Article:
Blackwell reflects on Kobe: "He was everything for me"
Like a lot of people, when Aijha Blackwell first heard the news, she thought it was fake. When it was confirmed just minutes before Missouri tipped off against Texas A&M Sunday afternoon, she broke down in tears. Even after the Tigers 72-53 loss, she remained so shaken that coaches and teammates felt compelled to check in on her. And when Missouri’s team bus pulled back in to Columbia Sunday night, as the world was only just beginning to grapple with the mortality of Kobe Bryant, Blackwell left the team and ventured to Columbia’s North 10th Street, where the Tigers’ freshman guard found her own way to grieve and honor her basketball hero sitting in a chair inside Iron Tiger Tattoo.
On Wednesday, the ink spelling out the phrase “Mamba Mentality”, along with the NBA legend’s iconic “Mamba” logo was still fresh on Blackwell’s right arm, as were the emotions Missouri’s 19-year old star felt as she became choked up trying to explain what Bryant and his legacy meant to her.
“He was everything for me,” Blackwell said. “Everything from throwing trash in the garbage can to me on the court. He just meant everything. He was an inspiration. The passion he had. I don’t think a lot of girls play with that much passion. I tried to be different. He was just so different. I just tried to mimic that in every way.
"On Sunday, I was just trying to think of what I could do that would mean something to me and what could connect me to him forever.”
Bryant, 41, and his 13-year old daughter Gianna, died alongside seven others in a helicopter crash in Calabasas, California Sunday morning. The tragic accident left behind several families and left the world stunned as one of its brightest celebrities was cut down with so much left to give. As Blackwell put it Wednesday, and as many have in the days since the NBA lost one of its most influential stars, it was surreal.
For Blackwell, a St. Louis native who grew up in a city without an NBA team, Bryant was a constant on her TV growing up. While she developed her game, she latched on to the five-time NBA champion early, emulating his game and his drive and his intensity on the court. No one played as hard as he did. She wanted to be the same.
Blackwell remembers watching Bryant win his back-to-back NBA titles in 2009 and 2010. She remembers watching him score 81 points on the Toronto Raptors in 2006 and watching the man they called “Black Mamba” in countless NBA All-Star games, too.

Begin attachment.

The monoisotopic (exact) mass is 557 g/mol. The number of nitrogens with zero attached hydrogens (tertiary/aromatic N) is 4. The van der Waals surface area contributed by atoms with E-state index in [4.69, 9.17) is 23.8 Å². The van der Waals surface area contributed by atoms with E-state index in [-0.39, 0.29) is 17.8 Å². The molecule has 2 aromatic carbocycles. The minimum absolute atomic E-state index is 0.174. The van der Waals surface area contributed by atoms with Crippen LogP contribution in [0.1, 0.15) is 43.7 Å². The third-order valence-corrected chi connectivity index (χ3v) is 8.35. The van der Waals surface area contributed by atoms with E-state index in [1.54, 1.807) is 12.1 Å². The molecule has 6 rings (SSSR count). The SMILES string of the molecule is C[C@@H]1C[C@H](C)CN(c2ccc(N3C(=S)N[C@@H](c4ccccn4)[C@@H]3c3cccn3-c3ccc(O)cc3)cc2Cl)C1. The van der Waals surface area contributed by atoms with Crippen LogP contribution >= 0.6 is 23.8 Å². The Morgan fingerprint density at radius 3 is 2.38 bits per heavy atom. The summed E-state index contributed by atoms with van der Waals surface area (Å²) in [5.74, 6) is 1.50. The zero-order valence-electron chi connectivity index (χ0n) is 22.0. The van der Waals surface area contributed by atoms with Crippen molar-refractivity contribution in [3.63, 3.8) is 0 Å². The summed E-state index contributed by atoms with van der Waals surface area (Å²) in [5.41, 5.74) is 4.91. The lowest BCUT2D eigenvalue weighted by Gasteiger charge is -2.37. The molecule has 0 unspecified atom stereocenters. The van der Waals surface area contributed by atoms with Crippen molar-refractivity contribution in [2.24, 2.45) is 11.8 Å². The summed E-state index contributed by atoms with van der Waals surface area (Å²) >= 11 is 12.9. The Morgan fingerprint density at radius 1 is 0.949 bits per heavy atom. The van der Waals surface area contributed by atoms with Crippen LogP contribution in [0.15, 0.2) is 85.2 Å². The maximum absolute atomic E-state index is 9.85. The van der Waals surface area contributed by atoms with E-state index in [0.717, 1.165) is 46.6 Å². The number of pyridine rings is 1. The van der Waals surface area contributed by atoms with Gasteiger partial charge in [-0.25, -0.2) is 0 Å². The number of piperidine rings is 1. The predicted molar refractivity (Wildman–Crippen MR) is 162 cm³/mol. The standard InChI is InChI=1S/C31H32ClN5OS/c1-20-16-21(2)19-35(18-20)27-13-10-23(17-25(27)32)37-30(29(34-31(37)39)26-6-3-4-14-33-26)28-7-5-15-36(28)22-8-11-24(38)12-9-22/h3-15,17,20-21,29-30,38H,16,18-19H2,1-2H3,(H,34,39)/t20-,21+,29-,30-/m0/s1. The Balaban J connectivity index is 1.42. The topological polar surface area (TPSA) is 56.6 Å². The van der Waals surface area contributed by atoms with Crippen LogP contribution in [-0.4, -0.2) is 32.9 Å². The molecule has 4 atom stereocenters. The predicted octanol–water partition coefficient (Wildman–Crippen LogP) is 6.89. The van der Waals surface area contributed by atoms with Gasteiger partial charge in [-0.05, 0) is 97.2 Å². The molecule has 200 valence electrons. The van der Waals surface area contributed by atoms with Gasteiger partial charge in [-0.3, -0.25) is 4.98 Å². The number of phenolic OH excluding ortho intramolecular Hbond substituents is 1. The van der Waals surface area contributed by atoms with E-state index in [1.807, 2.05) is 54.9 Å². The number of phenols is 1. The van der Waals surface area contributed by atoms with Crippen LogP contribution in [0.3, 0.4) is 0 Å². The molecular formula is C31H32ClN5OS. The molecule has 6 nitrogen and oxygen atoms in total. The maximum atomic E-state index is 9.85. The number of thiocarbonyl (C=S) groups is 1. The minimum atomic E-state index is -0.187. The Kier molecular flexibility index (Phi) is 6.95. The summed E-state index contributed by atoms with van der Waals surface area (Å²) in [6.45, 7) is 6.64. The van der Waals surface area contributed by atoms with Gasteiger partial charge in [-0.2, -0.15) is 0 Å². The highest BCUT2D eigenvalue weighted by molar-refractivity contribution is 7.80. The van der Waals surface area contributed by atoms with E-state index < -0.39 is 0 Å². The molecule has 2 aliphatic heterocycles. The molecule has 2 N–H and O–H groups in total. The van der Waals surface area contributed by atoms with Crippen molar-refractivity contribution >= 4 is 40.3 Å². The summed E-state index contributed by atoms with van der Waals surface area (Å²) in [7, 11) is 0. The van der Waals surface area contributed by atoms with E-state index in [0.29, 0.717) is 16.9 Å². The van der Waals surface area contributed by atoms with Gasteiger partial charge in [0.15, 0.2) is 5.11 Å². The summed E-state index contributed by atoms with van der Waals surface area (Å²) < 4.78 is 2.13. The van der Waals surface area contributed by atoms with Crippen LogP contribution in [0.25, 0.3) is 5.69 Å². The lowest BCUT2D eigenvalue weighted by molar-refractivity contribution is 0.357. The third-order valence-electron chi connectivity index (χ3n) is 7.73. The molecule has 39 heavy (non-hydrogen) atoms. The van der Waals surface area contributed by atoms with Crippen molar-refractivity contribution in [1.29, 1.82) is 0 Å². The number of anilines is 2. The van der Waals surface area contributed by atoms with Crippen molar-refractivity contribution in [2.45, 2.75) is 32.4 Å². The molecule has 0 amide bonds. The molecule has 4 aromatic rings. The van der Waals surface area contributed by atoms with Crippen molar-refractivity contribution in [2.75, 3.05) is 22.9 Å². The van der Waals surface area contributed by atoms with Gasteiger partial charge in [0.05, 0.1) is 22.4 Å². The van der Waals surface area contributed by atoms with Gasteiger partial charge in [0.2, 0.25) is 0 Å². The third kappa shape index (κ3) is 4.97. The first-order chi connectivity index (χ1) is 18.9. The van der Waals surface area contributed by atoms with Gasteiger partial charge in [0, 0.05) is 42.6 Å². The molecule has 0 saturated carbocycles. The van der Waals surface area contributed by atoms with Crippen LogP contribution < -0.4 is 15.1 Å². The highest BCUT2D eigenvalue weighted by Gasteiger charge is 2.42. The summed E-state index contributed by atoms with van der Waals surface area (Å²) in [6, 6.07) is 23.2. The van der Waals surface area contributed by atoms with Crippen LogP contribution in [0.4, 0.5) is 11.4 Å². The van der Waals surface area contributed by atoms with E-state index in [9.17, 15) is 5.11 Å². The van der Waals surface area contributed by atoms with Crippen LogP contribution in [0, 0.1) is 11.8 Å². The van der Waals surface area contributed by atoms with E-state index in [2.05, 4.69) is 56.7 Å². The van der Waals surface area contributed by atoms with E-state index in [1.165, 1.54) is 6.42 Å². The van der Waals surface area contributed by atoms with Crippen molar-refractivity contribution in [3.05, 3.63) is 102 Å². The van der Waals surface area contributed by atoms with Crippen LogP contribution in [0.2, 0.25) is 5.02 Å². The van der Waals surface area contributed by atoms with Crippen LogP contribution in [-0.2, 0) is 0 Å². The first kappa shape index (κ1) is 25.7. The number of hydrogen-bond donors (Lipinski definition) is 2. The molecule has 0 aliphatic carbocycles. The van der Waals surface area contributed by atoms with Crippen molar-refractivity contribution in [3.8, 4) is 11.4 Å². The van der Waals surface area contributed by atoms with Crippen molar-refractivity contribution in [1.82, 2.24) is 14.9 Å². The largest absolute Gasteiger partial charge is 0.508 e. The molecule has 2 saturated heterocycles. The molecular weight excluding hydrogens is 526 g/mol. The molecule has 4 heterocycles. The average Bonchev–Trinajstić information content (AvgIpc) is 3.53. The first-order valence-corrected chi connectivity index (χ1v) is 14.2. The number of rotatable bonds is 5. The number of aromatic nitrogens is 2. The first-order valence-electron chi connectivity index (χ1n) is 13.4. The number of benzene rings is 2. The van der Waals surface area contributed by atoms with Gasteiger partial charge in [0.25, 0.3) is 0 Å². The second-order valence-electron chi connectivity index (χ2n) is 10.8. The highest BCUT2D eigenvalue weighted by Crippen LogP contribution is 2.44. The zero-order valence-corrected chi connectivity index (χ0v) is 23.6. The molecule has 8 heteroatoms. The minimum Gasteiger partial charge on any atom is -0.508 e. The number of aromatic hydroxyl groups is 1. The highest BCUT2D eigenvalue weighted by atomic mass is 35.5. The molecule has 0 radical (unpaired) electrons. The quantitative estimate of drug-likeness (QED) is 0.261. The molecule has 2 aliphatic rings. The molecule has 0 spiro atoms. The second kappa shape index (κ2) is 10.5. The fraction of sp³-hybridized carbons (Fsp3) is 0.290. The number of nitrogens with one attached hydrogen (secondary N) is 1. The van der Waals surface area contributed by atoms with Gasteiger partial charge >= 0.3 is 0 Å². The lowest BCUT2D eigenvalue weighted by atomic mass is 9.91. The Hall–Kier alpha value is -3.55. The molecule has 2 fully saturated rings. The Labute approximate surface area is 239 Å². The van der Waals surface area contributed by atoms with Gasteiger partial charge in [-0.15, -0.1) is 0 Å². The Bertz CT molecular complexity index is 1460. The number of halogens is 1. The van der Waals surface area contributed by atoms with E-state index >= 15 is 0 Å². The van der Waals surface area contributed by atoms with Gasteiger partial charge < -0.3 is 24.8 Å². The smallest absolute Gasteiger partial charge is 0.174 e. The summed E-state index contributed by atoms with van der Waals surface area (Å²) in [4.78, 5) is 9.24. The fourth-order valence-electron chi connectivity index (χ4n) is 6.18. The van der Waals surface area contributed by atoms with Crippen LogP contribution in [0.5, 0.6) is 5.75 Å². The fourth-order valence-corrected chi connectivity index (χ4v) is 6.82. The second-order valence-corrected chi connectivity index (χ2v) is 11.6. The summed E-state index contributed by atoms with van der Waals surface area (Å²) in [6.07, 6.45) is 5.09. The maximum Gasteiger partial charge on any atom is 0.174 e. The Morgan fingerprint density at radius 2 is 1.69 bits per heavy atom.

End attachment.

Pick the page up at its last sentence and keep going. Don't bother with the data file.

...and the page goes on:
But her favorite memory of Bryant wasn’t something she saw live. It’s a video — she doesn’t know from when — of Bryant taking on Michael Jordan and seeing the fearlessness in his eyes and in the way he challenged the NBA legend. That’s what she wanted to do on the basketball court, too.
“As a kid, I watched him and the way he moved, the way he played, the passion he played with. It was unmatched and like no other,” Blackwell said. “He wasn’t scared of anyone even if it was Michael Jordan. He wasn’t scared. That’s what I wanted to be.”
A piece of the legacy Bryant left behind was his commitment to and support of the game of women’s basketball. Emerging as a pseudo-ambassador, he attended women’s college basketball and WNBA events, helping broaden each sport’s scope and visibility. Following his playing career, Bryant trained and worked out with WNBA stars such as Candace Parker, Napheesa Collier and Liz Cambage.
Nowhere, though, did Bryant’s admiration and commitment to the women’s game shine more than through his passion for the budding basketball career of Gianna, his 13-year old daughter who had already emerged as a coveted recruit across college basketball before even entering high school. It was on the way to a youth basketball tournament, the sort that Bryant adored attending with his daughter, that he and Gianna were killed Sunday.
Bryant’s commitment to women’s basketball resonated deeply with Blackwell and empowered her as she rose up the ranks to become the top-recruit in the state of Missouri and No. 9 nationally a year ago. In Bryant, Blackwell saw an advocate; someone who was there for her and other young women like her. To her, he was an inspiration.
“It just made me realize that we do mean something,” Blackwell said. “He let me know that the women’s game means something to people. He’s such a big name and for him to advocate and support women’s hoops meant so much. It made us feel like we were equal.”
Blackwell hoped that one day she might eventually meet her hero. Maybe she’d be in the WNBA at an event and Bryant would be there too. She’d be able to tell him how much he meant to her growing up, the way so many current NBA and WNBA players have, and she’d be able to thank him for the influence he had on her.
That day, now, will never come. But in the tattoo on her right arm, Blackwell will always have a reminder of the basketball player she admired and the mantra he passed along to the world that will live with her forever.
“It just means don’t be scared,” she said. “Go out on the floor and no matter who you’re playing against, play how you play. Never be scared of anyone.”